Life, Autism, Disability, and More

Tag Archives: sports

baseball uniform*I might be the only one who remembers hearing this when growing up, so a quick explanation:
Little pitchers have big ears refers to the fact that adults must be careful about what they say within the hearing of children. The saying refers to the large handles (ears) sometimes attached to small vessels.

Now that I’ve forced that random knowledge on you…

Lately, I’ve been trying more and more to get Simon interested in average discussions and conversations. He doesn’t seem to be very interested in communicating more than his needs and wants, but I can’t help but believe that there are plenty of other things he could say if he could figure out how. When we go places in the car, and he’s stuck as my captive audience, I start trying to get him to have a conversation. I’ll ask what color the sky is, and if it’s grey, then I’ll ask him what he thinks that means. Questions like that are easy ones for him to memorize, though, so then I start asking harder questions, questions about what he thinks about and what he sees out the window.

One Saturday morning, he had a baseball game, and that afternoon, I took him to Target.  While we were in the car, I asked him what he was good at.

He said baseball.

I asked what else.

He said math.

I asked what else.

He said basketball.

It was a pretty nice list of things for such an abstract question.  

We went into Target and Starbucks (it’s an addiction! Don’t judge me!), and I told him he was good because he helped push the cart and waited patiently while it took forever for the barista to make my coffee.

When we got home, I thought I’d try to continue the conversation and pull Dad into it.

I asked the question again, and this time he began with baseball, but then said he was good at Logan’s (the restaurant where we ate lunch after the game and where we told him he did good at ordering his own food and then waiting for it to come to the table), and then he said he was also good at Target and Starbucks.

After he had added those in, he went back to the original list including math and basketball.

The point had been made.

Just because he’s a teenager who doesn’t say a lot, he definitely listens and learns. And he has huge ears. 

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Yes, he hit the ball!

Yes, he hit the ball!

First off, for those in the Houston area who are reading this, I highly recommend you register for the Family to Family Network Conference and Resource Fair.  They have two this year – both of them just under a full day long.  The first one is Saturday, March 22, and it lasts from 9 a.m. to 2 p.m.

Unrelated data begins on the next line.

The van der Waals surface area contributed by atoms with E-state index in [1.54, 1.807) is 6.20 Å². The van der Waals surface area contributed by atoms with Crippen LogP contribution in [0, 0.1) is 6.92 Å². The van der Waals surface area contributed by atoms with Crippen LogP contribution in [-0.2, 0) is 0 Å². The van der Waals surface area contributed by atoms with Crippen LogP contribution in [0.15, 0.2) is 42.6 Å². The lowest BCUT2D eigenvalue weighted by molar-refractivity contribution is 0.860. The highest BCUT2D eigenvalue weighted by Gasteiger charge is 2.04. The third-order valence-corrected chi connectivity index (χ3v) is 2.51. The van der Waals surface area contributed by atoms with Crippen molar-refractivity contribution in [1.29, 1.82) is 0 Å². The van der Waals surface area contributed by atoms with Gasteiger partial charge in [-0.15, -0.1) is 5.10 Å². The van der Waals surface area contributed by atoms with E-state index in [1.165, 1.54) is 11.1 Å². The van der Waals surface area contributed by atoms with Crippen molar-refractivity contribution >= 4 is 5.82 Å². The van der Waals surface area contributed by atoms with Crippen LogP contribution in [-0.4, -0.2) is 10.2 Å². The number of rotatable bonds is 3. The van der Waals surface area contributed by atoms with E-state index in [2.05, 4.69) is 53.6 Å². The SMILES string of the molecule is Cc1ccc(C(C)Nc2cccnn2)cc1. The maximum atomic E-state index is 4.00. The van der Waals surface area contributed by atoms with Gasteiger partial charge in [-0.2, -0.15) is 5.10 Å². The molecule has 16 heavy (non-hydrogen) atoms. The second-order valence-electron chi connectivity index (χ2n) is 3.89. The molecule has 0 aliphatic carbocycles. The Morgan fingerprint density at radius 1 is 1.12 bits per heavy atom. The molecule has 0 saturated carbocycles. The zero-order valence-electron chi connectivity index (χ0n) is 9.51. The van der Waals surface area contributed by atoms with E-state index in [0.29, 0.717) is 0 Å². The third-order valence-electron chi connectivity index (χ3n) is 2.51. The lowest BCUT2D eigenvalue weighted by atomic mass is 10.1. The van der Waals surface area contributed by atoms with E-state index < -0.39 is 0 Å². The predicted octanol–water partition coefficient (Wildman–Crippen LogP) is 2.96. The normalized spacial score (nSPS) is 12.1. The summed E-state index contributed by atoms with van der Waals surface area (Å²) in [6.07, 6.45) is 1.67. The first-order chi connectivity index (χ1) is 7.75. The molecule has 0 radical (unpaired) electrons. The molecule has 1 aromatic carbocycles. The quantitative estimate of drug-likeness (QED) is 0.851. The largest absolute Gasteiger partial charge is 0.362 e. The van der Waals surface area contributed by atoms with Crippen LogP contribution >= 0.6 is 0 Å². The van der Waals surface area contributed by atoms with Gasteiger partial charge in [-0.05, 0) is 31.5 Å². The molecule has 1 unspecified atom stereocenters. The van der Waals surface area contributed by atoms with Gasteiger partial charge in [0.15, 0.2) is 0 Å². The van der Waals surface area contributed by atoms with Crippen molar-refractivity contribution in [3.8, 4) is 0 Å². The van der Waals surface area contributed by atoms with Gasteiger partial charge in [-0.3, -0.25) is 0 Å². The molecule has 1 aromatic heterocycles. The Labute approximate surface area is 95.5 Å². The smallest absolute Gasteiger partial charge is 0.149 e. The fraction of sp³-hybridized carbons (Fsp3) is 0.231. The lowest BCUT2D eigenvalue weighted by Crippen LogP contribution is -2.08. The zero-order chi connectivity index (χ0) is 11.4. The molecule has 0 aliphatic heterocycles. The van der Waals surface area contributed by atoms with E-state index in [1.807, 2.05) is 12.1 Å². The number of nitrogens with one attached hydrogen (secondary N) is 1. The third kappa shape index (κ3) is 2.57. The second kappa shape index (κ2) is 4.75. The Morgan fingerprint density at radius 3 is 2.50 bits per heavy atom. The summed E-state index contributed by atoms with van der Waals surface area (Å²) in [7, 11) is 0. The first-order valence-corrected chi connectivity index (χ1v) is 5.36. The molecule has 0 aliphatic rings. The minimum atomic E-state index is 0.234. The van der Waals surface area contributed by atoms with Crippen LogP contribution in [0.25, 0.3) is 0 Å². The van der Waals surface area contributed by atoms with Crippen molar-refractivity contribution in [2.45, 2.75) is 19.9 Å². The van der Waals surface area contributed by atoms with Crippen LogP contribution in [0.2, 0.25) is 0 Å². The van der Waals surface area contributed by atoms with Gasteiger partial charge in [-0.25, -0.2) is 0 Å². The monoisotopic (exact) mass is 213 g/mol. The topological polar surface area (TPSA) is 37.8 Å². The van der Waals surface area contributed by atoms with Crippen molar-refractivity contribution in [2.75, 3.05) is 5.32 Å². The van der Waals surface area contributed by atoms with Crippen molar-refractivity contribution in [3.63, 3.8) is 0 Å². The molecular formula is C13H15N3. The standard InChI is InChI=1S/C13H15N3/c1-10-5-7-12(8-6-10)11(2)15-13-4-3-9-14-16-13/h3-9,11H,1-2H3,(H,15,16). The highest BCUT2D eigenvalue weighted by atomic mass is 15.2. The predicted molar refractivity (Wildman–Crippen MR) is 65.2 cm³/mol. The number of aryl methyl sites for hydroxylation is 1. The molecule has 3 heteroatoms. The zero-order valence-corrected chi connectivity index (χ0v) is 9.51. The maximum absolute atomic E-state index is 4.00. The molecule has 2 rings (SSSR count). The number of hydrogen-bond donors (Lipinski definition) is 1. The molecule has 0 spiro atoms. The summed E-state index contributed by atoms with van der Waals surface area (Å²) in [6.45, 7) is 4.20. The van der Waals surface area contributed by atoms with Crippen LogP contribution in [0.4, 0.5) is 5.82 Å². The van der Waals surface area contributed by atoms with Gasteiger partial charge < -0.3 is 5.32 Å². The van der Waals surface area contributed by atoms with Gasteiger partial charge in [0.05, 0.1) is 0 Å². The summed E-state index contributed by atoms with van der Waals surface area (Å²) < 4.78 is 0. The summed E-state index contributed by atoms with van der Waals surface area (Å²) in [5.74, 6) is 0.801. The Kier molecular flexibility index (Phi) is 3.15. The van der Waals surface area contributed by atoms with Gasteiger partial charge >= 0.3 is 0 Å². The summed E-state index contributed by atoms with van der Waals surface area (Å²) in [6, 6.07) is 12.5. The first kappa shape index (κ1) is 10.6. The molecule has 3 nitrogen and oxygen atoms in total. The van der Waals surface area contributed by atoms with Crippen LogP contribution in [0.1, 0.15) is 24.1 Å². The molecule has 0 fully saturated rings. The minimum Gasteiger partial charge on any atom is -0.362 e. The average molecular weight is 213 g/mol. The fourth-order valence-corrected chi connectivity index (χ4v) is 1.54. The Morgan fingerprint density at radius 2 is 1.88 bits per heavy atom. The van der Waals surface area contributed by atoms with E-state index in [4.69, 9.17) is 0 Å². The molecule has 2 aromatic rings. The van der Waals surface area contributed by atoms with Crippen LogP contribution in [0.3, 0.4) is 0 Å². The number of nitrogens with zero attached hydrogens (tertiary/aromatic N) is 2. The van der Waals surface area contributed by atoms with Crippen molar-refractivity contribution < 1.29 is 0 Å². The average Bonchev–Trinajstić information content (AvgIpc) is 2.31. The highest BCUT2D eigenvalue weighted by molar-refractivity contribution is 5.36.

I had registered for it.  There are some awesome-sounding panels.  I was going to “The Future is Sooner Than You Think” and “Working out Conflicts” and “My Kid in One Page or Less.”  All of that sounds really, really good, right?  I’m sure it would have been.  But it turns out I won’t be going.

Why not?

Because on the first of March, Simon started the Hometown Heroes Challenger League.  It’s the Little League Baseball team meant for children with disabilities.  They have volunteer boys from the Little League who come and work one-on-one with the kids on the Challenger League, and the Challenger League gives the kids who wouldn’t normally get to play Little League a chance to, well, play Little League.

Going out to the field...

Going out to the field…

I missed the first game.  I had planned, before I knew the game schedule, a trip for business to Seattle.  I couldn’t cancel it, and it would be okay; my husband was taking Simon, and they would have a great time.  (They did.)

But I missed it.

I wasn’t there for it, and while I got a wealth of pictures and even a few videos, I wasn’t there for it.

So I look at it this way – I can go and learn about my child in an abstract way.  I can figure out future plans that may or may not happen. I can hear about conflict resolution.  And I can condense everything about him into a single page to help others learn about him.

Or I can go and actually be with him.  I can watch him play.  I can help him.  I can cheer him on.  I can see what he does.

I don’t think there’s really much of a choice at all there, is there?